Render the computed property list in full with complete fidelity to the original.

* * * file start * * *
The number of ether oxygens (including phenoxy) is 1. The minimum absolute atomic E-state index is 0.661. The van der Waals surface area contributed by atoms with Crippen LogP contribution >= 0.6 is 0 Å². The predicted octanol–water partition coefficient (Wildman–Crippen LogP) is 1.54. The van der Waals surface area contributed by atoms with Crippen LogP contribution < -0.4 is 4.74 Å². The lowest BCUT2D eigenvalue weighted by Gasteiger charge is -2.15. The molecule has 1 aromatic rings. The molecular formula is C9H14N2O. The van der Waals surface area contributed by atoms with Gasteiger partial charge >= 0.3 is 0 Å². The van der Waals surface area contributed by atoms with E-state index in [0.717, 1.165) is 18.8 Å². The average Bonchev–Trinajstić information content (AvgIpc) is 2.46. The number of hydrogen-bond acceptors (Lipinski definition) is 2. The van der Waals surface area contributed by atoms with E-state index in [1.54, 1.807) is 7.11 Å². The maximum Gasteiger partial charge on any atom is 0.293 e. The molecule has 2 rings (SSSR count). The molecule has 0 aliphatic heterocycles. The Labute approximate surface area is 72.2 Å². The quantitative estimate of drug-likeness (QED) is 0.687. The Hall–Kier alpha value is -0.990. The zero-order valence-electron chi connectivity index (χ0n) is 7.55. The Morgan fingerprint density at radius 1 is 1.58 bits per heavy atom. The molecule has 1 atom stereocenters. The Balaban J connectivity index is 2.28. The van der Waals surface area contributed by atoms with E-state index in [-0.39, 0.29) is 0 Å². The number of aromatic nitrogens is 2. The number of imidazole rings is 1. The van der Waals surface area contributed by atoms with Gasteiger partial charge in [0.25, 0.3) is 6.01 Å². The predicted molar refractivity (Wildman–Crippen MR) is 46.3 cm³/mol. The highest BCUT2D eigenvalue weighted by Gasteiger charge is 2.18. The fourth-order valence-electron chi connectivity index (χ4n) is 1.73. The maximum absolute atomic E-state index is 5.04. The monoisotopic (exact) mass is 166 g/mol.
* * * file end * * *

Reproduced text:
The number of ether oxygens (including phenoxy) is 1. The minimum absolute atomic E-state index is 0.661. The van der Waals surface area contributed by atoms with Crippen LogP contribution >= 0.6 is 0 Å². The predicted octanol–water partition coefficient (Wildman–Crippen LogP) is 1.54. The van der Waals surface area contributed by atoms with Crippen LogP contribution < -0.4 is 4.74 Å². The lowest BCUT2D eigenvalue weighted by Gasteiger charge is -2.15. The molecule has 1 aromatic rings. The molecular formula is C9H14N2O. The van der Waals surface area contributed by atoms with Gasteiger partial charge >= 0.3 is 0 Å². The van der Waals surface area contributed by atoms with E-state index in [0.717, 1.165) is 18.8 Å². The average Bonchev–Trinajstić information content (AvgIpc) is 2.46. The number of hydrogen-bond acceptors (Lipinski definition) is 2. The van der Waals surface area contributed by atoms with E-state index in [1.54, 1.807) is 7.11 Å². The maximum Gasteiger partial charge on any atom is 0.293 e. The molecule has 2 rings (SSSR count). The molecule has 0 aliphatic heterocycles. The Labute approximate surface area is 72.2 Å². The quantitative estimate of drug-likeness (QED) is 0.687. The Hall–Kier alpha value is -0.990. The zero-order valence-electron chi connectivity index (χ0n) is 7.55. The Morgan fingerprint density at radius 1 is 1.58 bits per heavy atom. The molecule has 1 atom stereocenters. The Balaban J connectivity index is 2.28. The van der Waals surface area contributed by atoms with E-state index in [-0.39, 0.29) is 0 Å². The number of aromatic nitrogens is 2. The number of imidazole rings is 1. The van der Waals surface area contributed by atoms with Gasteiger partial charge in [0.25, 0.3) is 6.01 Å². The predicted molar refractivity (Wildman–Crippen MR) is 46.3 cm³/mol. The highest BCUT2D eigenvalue weighted by Gasteiger charge is 2.18. The fourth-order valence-electron chi connectivity index (χ4n) is 1.73. The maximum absolute atomic E-state index is 5.04. The monoisotopic (exact) mass is 166 g/mol.